One hundred and sixty three gruelingly emotional seconds later, she appeared. She was crying, tears streaming down her cheeks dropping one by one hastily to the floor – her body shaking and a smile across her face.

She wasn’t pregnant.

He looked down at his hands, letting only a single tear fall and took a moment to collect himself to force an unwanted smile to appease her, not wanting her to be affected by his pain.

Thirteen short seconds later her toes were pushing against his, her hand running through his hair.

“Ches, look at me.”

He couldn’t.

“Chester… you are going to be a dad.”

At 11:45 p.m. nine months later, she was born. She was theirs. 

She had a dark head of hair, her mother’s eyes and her father’s lungs – weighing a fragile weight of 6 pounds 3 ounces.

Grace did wonderfully, Mamrie cried, Chester had to consult the doctor on possibly needing surgery on his hand from her vice-like grip - Hannah filming the beauty of every moment, every profanity Grace threw at Chester, and the look of maternal love Grace gave her child when she was placed on her chest - seeing her for the first time.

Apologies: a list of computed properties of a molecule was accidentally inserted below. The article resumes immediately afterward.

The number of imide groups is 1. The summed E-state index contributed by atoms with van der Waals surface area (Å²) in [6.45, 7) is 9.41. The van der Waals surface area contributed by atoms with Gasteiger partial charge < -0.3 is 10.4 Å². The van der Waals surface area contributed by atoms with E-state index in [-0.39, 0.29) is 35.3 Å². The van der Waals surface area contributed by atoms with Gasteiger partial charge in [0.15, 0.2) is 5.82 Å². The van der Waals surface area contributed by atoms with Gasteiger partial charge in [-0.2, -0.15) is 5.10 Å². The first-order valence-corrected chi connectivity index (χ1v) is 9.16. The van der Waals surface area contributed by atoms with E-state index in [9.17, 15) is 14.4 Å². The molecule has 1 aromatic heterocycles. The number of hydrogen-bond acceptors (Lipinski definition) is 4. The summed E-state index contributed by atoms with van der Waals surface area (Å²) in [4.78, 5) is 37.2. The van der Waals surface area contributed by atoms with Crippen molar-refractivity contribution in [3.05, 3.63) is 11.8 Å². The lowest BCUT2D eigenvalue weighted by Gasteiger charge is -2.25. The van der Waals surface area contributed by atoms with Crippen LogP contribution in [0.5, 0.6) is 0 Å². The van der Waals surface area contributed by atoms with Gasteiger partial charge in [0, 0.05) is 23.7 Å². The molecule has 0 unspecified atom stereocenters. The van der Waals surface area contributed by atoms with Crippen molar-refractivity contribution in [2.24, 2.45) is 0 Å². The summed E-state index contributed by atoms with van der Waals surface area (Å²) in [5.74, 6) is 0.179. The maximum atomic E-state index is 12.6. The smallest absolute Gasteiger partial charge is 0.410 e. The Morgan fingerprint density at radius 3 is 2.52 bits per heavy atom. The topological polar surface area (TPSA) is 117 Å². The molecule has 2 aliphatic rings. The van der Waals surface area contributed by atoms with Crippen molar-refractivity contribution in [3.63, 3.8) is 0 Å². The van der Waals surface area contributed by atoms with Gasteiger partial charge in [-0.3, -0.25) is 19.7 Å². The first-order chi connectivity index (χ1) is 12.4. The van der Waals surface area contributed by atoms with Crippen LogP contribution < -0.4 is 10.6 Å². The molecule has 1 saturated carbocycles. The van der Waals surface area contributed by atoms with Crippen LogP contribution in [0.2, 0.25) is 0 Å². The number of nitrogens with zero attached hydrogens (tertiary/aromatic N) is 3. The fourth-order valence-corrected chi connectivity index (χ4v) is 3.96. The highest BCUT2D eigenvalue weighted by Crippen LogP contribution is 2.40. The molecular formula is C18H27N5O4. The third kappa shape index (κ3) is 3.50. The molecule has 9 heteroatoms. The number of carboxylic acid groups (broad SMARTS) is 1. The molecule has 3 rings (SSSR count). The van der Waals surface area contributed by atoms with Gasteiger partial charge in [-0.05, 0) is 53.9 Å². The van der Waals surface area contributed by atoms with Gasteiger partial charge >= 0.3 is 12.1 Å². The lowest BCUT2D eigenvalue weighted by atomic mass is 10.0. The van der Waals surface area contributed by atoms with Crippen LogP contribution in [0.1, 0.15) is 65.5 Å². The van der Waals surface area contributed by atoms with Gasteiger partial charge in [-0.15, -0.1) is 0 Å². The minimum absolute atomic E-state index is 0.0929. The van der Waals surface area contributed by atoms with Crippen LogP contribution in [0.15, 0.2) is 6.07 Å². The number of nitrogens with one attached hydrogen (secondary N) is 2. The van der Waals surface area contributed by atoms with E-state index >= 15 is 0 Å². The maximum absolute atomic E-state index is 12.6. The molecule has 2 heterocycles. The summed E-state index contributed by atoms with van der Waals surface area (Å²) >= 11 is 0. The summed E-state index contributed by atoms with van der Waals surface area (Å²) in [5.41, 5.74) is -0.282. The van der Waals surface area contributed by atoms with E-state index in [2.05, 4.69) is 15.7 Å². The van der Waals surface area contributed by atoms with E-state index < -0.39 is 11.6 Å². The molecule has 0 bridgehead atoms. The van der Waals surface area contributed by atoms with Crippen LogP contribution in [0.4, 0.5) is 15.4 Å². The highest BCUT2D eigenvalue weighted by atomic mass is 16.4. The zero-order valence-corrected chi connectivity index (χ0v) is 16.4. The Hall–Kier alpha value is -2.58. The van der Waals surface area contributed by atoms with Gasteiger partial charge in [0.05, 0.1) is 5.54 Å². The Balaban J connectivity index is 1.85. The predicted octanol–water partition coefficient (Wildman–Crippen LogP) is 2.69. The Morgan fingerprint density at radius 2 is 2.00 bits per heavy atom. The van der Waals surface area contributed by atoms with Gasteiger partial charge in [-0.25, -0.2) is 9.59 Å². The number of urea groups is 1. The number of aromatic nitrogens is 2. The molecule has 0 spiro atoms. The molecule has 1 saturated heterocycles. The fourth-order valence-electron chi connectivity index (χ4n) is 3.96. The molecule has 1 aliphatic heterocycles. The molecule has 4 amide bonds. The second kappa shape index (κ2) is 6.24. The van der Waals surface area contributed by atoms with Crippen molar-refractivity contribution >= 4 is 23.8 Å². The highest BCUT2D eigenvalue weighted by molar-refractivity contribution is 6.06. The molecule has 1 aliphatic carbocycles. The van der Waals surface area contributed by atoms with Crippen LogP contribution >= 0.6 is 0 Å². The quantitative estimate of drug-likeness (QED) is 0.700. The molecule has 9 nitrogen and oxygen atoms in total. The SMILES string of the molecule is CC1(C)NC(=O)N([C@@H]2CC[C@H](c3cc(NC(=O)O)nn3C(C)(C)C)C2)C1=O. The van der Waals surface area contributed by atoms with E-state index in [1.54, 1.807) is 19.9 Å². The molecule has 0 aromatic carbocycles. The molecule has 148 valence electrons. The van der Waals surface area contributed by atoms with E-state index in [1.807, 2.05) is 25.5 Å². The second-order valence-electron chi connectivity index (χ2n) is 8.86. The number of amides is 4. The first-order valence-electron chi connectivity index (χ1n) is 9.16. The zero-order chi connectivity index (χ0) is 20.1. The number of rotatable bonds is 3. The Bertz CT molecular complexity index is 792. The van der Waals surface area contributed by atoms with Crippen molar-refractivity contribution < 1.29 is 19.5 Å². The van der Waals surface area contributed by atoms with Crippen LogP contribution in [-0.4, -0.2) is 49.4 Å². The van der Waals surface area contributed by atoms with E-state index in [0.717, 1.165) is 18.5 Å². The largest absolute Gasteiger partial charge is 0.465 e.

“Ches that-that’s our baby.”

“Yes she is love. She is beautiful just like you.”

It took Chester exactly 56 seconds, looking down at his girlfriend and their newborn baby girl, to know that her name was Mia.


He sat next to her on the hospital bed where Mia was snuggled in her arms, and admired his girls. They were broken from their little world when each of their mothers entered the room.

Chester could tell it was hard for Grace to share – already being an overprotective mommy. He rubbed Grace’s belly gently to alleviate some of the discomfort she was feeling, a nurse entering the room moments later – Grace groaning at the possibility of another needle or uncomfortable hand prodding in and around her southern regions.

“Ms. Helbig we just need to go over the baby’s birth-certificate to be sure everything is spelled correctly.”